Tuesday, February 10, 2009

Black Women Abolitionists/Educators (part 2)

Another way abolitionists used education to combat the slave institution and gain sympathy for the antislavery cause was the press. Literacy made freedom of the press available to black females such as Maria Stewart, Frances Ellen Watkins Harper, and Mary Ann Shadd Cary.

Maria Stewart was active in the abolitionist movement in the 1830's. Her essays and articles frequently appeared in abolitionist papers including The Liberator. She also published a spiritual tract entitled, Meditations. After leaving Boston in the 1830's, Stewart became a member of one of New York's two literary socieities. Her speeches were recorded and published by various antislavery papers.

Frances Harper was well known as a poetess and author. She wrote hundreds of poems, many denouncing slavery and racism. Harper authored at least eight works of fiction, most dealing with slavery and racism. Her writings earned her tremendous respect. One chronicler of the time stated that "she is one of the colored women of whom white women may be proud and to whom the abolitionists can point and declare that a race which could show such women never ought to have been held in bondage."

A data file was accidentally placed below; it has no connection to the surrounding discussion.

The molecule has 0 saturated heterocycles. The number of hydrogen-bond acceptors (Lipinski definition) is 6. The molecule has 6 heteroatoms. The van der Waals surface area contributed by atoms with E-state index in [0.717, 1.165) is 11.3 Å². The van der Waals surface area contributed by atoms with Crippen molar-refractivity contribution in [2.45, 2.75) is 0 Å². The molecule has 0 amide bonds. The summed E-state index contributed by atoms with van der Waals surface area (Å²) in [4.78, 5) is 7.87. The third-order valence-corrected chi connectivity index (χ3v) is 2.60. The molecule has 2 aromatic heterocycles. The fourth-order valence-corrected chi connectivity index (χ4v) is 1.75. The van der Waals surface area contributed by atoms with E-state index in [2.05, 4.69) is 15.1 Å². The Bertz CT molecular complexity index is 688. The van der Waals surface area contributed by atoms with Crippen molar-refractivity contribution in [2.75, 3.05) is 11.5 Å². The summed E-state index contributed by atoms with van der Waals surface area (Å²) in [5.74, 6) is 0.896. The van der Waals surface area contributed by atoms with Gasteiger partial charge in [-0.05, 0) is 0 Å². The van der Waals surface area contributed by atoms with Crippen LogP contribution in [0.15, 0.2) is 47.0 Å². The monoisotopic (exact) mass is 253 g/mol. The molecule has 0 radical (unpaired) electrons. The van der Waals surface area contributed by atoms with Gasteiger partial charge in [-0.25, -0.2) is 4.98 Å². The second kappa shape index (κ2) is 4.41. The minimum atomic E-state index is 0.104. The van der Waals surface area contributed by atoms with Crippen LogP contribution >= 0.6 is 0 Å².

Mary Ann Shadd Cary received her education at a Quaker boarding school. She became an educator and taught in Delaware, New York, and Pennsylvania. When the Fugitive Slave Act became law in 1850, she relocated to Windsor, Canada. In Canada, she edited The Provincial Freeman, a black newspaper. Cary was the first known black female editor in the world. As a writer and editor, Cary was able to use her education to promote and elevate her race. Frederick Douglass commented that regarding Cary's contributions to antislavery newspapers, he did "not know her equal among the colored ladies of the United States."

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